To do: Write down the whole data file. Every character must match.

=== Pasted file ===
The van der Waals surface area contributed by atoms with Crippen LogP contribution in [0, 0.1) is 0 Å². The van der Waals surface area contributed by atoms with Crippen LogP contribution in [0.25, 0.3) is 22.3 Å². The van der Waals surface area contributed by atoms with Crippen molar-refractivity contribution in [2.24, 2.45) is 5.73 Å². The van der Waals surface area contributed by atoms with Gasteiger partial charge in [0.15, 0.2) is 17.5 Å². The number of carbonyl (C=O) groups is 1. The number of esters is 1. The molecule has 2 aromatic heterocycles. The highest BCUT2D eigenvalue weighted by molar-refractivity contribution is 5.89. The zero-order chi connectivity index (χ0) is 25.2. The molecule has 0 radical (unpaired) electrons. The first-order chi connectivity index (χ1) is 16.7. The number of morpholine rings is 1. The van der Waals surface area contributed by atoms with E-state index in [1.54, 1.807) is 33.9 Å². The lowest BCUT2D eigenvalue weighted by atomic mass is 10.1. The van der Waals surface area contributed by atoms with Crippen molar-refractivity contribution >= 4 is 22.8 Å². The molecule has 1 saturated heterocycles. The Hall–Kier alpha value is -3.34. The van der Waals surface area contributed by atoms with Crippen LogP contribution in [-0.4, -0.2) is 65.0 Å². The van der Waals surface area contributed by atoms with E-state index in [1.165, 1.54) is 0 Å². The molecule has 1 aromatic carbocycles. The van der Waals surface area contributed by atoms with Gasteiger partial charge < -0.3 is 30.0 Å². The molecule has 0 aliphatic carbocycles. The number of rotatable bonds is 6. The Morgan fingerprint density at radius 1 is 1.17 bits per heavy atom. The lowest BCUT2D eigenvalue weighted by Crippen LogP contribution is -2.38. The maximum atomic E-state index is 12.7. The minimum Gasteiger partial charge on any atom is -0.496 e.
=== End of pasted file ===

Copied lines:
The van der Waals surface area contributed by atoms with Crippen LogP contribution in [0, 0.1) is 0 Å². The van der Waals surface area contributed by atoms with Crippen LogP contribution in [0.25, 0.3) is 22.3 Å². The van der Waals surface area contributed by atoms with Crippen molar-refractivity contribution in [2.24, 2.45) is 5.73 Å². The van der Waals surface area contributed by atoms with Gasteiger partial charge in [0.15, 0.2) is 17.5 Å². The number of carbonyl (C=O) groups is 1. The number of esters is 1. The molecule has 2 aromatic heterocycles. The highest BCUT2D eigenvalue weighted by molar-refractivity contribution is 5.89. The zero-order chi connectivity index (χ0) is 25.2. The molecule has 0 radical (unpaired) electrons. The first-order chi connectivity index (χ1) is 16.7. The number of morpholine rings is 1. The van der Waals surface area contributed by atoms with E-state index in [1.54, 1.807) is 33.9 Å². The lowest BCUT2D eigenvalue weighted by atomic mass is 10.1. The van der Waals surface area contributed by atoms with Crippen molar-refractivity contribution >= 4 is 22.8 Å². The molecule has 1 saturated heterocycles. The Hall–Kier alpha value is -3.34. The van der Waals surface area contributed by atoms with Crippen LogP contribution in [-0.4, -0.2) is 65.0 Å². The van der Waals surface area contributed by atoms with E-state index in [1.165, 1.54) is 0 Å². The molecule has 1 aromatic carbocycles. The van der Waals surface area contributed by atoms with Gasteiger partial charge < -0.3 is 30.0 Å². The molecule has 0 aliphatic carbocycles. The number of rotatable bonds is 6. The Morgan fingerprint density at radius 1 is 1.17 bits per heavy atom. The lowest BCUT2D eigenvalue weighted by Crippen LogP contribution is -2.38. The maximum atomic E-state index is 12.7. The minimum Gasteiger partial charge on any atom is -0.496 e.